Routhier says that “the Situationists remained committed to a dissident Marxist idea of revolution and nurtured a politically radical conception of the avant-garde which they tried to re-enact in various ways.”  They often looked to the Dadaists and Surrealists for examples of how to challenge the status quo in politics, art and other matters. For the Situationists “work” was a dirty word, as it was for the Dadaists and Surrealists. For most people work is a necessity, but can also be a pleasure if you’re doing what you really want to do.  Going to work might be something else.  The Situationists probably also took lessons from their precursors in how to get themselves noticed. As an aside, once the Situationist International was formed in 1957 its leader, Debord, acted rather like the Surrealist André Breton in expelling anyone who didn’t agree with him from the group.  Debord had a penchant for abuse, too, as can be seen from a letter he wrote to Abraham Moles, “one of the leading French cyberneticians of the time”, when he tried to establish what seems to me an amiable dialogue with Debord.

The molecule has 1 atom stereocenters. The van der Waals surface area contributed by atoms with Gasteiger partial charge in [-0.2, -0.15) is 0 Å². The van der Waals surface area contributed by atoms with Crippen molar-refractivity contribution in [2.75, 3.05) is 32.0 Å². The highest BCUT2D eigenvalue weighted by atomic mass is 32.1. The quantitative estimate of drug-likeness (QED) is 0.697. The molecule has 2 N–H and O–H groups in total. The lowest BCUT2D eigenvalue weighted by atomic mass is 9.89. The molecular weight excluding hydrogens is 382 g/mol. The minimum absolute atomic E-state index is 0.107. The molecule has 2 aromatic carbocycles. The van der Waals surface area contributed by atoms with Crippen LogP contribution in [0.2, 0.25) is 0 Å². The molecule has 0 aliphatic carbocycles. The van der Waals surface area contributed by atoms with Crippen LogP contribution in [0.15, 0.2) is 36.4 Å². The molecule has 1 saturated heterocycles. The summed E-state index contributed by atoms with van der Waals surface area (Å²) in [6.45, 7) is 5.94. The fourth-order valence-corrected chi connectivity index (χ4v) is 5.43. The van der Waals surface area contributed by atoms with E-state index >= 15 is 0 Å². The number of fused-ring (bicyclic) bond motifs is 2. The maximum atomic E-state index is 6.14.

The term “avant-garde” is used liberally throughout Routhier’s book, with an acknowledgement that some commentators and critics, perhaps even a majority of them, think that there is no longer an identifiable group, movement, or whatever, that fits the description. Like Bohemia it was essentially a term that came into use in the arts and politics in the nineteenth century, had some currency in the first half of the twentieth, but no longer has any substantial application.  Having said that, it could be that the avant-garde is now to be found in technology which has far outstripped anything an artistic avant-garde could come up with. Cybernetics is another term regularly employed by Routhier. I’ll  use a definition from the Internet (what would Debord and his associates think of that if they were here?) : “the science concerned with the storage of systems of any nature which are capable of receiving, storing and processing information so as to use it for control”. Those last few words are important – “so as to use it for control” – and they take us back to Debord and what he said about commodity culture and its use as a means of control.